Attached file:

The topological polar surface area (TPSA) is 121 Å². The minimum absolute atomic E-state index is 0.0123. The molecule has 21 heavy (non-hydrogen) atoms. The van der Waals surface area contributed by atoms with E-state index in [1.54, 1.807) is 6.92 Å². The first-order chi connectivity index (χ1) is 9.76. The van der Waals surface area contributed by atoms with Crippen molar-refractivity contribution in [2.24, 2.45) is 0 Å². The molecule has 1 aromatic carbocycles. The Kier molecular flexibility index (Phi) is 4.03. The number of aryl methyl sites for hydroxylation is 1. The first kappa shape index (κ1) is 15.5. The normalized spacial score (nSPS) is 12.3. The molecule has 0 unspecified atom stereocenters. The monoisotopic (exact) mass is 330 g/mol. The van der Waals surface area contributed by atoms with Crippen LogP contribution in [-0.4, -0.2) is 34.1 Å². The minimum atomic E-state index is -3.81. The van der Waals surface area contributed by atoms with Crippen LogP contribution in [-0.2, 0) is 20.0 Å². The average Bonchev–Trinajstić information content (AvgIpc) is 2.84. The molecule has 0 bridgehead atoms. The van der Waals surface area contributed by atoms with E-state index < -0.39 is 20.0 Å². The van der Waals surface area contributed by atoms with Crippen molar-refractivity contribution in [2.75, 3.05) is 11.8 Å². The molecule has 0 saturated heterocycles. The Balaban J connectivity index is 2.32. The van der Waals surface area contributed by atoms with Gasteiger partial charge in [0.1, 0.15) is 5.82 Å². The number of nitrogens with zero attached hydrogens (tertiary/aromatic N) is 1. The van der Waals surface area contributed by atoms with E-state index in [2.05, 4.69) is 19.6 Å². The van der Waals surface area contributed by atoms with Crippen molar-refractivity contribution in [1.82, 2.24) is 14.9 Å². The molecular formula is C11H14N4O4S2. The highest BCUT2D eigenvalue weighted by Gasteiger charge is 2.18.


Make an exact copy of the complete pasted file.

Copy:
The topological polar surface area (TPSA) is 121 Å². The minimum absolute atomic E-state index is 0.0123. The molecule has 21 heavy (non-hydrogen) atoms. The van der Waals surface area contributed by atoms with E-state index in [1.54, 1.807) is 6.92 Å². The first-order chi connectivity index (χ1) is 9.76. The van der Waals surface area contributed by atoms with Crippen molar-refractivity contribution in [2.24, 2.45) is 0 Å². The molecule has 1 aromatic carbocycles. The Kier molecular flexibility index (Phi) is 4.03. The number of aryl methyl sites for hydroxylation is 1. The first kappa shape index (κ1) is 15.5. The normalized spacial score (nSPS) is 12.3. The molecule has 0 unspecified atom stereocenters. The monoisotopic (exact) mass is 330 g/mol. The van der Waals surface area contributed by atoms with Crippen LogP contribution in [-0.4, -0.2) is 34.1 Å². The minimum atomic E-state index is -3.81. The van der Waals surface area contributed by atoms with Crippen LogP contribution in [-0.2, 0) is 20.0 Å². The average Bonchev–Trinajstić information content (AvgIpc) is 2.84. The molecule has 0 bridgehead atoms. The van der Waals surface area contributed by atoms with E-state index < -0.39 is 20.0 Å². The van der Waals surface area contributed by atoms with Crippen molar-refractivity contribution in [2.75, 3.05) is 11.8 Å². The molecule has 0 saturated heterocycles. The Balaban J connectivity index is 2.32. The van der Waals surface area contributed by atoms with Gasteiger partial charge in [0.1, 0.15) is 5.82 Å². The number of nitrogens with zero attached hydrogens (tertiary/aromatic N) is 1. The van der Waals surface area contributed by atoms with E-state index in [2.05, 4.69) is 19.6 Å². The van der Waals surface area contributed by atoms with Crippen molar-refractivity contribution in [1.82, 2.24) is 14.9 Å². The molecular formula is C11H14N4O4S2. The highest BCUT2D eigenvalue weighted by Gasteiger charge is 2.18.